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The way of motivation the employees by means of incentives differs according to the company, the sector in which it is operating and the implemented compensation schemes. It is a common practice for the companies nowadays to use various techniques to motivate their agents, which are represented by a blend of intrinsic and extrinsic motivational factors usually called the incentive scheme. The share of each one of them within that scheme depends on numerous aspects but it usually starts with the companyÂ´s available financial resources. According to Applebaum & Kamal (2000) the large corporations using their sumptuous budgets have developed the elaborate financial compensation schemes in which they attempt to incite their employees to exert effort in order to achieve the marked goals and targets (extrinsic motivational factors). The firms with considerably lower resources at their disposal are unable to offer the same level of financial compensation. In order to attract and retain their employees their management must resort to alternative, non-monetary (intrinsic) factors. The most common examples of them are: job enrichment, job satisfaction, recognition, responsibility, achievement and advancement.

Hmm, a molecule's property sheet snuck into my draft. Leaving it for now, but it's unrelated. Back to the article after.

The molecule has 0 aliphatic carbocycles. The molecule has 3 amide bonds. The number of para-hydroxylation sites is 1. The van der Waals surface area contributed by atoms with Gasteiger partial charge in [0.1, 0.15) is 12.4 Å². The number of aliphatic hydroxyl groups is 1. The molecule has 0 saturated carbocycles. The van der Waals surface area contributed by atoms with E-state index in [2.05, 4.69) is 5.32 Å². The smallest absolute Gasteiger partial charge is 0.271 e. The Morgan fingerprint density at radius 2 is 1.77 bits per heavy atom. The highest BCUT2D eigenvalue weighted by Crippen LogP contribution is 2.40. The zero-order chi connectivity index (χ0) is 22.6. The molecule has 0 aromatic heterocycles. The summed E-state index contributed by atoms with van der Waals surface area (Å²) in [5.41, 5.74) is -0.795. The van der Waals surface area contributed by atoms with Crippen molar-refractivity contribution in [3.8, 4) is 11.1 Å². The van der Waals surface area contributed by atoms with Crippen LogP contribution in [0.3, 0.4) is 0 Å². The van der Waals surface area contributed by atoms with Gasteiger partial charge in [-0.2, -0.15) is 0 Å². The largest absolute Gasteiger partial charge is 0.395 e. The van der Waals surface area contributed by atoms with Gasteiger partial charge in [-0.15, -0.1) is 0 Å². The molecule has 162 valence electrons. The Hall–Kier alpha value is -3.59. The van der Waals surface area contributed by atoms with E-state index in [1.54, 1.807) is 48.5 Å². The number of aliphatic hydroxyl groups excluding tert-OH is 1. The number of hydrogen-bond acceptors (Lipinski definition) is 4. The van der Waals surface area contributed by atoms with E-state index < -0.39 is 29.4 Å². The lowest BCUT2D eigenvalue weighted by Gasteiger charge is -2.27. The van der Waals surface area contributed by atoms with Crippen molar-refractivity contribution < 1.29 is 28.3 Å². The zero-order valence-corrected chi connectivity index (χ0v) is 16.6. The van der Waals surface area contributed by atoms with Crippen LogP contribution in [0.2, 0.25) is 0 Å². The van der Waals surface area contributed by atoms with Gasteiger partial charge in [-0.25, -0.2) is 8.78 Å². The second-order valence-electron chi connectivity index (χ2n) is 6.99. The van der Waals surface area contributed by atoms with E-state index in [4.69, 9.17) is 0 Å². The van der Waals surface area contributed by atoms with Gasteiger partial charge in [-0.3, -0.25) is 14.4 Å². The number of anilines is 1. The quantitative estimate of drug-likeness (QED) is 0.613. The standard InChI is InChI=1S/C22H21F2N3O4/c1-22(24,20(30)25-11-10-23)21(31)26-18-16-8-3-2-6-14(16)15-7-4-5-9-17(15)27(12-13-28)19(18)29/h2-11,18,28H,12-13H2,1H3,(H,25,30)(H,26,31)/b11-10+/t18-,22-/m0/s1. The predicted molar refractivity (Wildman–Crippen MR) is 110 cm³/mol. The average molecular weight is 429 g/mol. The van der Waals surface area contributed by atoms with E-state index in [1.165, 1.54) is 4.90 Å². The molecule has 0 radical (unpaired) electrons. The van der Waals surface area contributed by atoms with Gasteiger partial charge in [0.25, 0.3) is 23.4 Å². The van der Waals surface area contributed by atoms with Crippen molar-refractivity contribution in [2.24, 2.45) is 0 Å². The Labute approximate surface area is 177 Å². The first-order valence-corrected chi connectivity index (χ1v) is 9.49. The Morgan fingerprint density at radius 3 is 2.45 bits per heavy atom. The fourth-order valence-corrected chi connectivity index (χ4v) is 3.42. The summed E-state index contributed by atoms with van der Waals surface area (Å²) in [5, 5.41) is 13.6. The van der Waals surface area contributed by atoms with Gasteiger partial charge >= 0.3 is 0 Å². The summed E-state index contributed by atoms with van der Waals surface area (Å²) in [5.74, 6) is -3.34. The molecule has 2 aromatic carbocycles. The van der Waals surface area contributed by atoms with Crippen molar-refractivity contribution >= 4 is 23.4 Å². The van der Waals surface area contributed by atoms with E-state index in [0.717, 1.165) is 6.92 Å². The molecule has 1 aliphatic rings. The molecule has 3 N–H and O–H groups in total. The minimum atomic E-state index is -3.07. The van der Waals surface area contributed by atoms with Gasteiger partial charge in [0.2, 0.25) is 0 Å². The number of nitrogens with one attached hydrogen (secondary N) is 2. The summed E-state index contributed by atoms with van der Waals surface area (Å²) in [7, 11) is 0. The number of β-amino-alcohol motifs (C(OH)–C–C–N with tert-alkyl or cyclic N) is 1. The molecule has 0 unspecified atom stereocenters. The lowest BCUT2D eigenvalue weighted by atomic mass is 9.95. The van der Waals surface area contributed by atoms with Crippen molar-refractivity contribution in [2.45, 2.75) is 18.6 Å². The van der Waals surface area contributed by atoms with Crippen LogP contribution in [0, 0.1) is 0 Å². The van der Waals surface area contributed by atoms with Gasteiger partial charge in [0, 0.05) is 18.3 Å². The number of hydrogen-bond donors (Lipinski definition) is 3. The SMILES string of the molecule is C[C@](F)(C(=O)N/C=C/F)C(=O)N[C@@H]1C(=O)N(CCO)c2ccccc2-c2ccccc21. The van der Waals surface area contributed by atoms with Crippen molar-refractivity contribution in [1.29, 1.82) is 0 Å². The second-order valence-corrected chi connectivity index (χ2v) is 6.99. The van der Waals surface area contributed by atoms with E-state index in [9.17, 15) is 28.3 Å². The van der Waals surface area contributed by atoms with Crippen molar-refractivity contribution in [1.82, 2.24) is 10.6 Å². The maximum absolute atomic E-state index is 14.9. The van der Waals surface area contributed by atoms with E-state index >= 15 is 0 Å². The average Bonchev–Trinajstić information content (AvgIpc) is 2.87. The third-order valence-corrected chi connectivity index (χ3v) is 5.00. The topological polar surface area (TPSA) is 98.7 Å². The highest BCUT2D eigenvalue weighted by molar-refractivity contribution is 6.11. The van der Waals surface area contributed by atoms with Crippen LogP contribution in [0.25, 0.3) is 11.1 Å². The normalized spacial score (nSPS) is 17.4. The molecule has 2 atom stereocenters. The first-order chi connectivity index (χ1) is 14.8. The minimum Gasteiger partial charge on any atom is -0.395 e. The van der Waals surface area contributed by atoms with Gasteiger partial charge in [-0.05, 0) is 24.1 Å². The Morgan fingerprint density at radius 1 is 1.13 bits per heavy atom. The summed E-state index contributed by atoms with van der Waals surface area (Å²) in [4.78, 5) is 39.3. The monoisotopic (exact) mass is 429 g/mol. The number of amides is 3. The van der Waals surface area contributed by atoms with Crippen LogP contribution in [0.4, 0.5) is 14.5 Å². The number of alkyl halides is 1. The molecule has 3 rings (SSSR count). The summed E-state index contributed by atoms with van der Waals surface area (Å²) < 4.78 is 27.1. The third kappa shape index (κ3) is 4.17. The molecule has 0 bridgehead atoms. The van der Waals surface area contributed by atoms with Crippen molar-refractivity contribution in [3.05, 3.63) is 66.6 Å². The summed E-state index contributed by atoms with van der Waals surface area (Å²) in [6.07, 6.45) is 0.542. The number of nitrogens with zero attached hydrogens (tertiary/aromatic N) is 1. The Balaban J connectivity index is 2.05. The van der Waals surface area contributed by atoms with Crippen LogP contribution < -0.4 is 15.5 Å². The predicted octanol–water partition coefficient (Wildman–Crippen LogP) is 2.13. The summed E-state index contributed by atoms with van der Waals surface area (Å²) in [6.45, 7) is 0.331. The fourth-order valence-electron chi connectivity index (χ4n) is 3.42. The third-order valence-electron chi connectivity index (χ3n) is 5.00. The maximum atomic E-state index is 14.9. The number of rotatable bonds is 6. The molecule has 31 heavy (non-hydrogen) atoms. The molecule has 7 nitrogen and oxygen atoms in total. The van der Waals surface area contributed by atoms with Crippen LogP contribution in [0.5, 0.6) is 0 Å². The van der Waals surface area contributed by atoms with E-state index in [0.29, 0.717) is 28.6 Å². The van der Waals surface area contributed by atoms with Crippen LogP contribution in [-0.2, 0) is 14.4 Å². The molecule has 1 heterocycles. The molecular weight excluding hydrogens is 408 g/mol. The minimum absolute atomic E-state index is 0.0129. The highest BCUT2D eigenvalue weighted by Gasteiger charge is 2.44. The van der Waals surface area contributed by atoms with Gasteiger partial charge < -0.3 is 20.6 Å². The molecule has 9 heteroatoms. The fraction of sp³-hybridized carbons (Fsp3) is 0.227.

Is it then possible for a company to successfully motivate their personnel with only one set of factors? HerzbergÂ´s theory seems to be denying it as it states that human beings are driven by both, hygiene (extrinsic) and motivator (intrinsic) factors. However, the Self-Determination Theory (Gagne & Deci 2005) implicates that the concurrent application of both factors is not advisable as they are not additive and in consequence may lead to diminishing the motivation of employee. The key question appears to be: How does the company link those techniques with the realisation of its predefined goals. This paper attempts to present the practical application of this idea on the example of one Austrian transport company.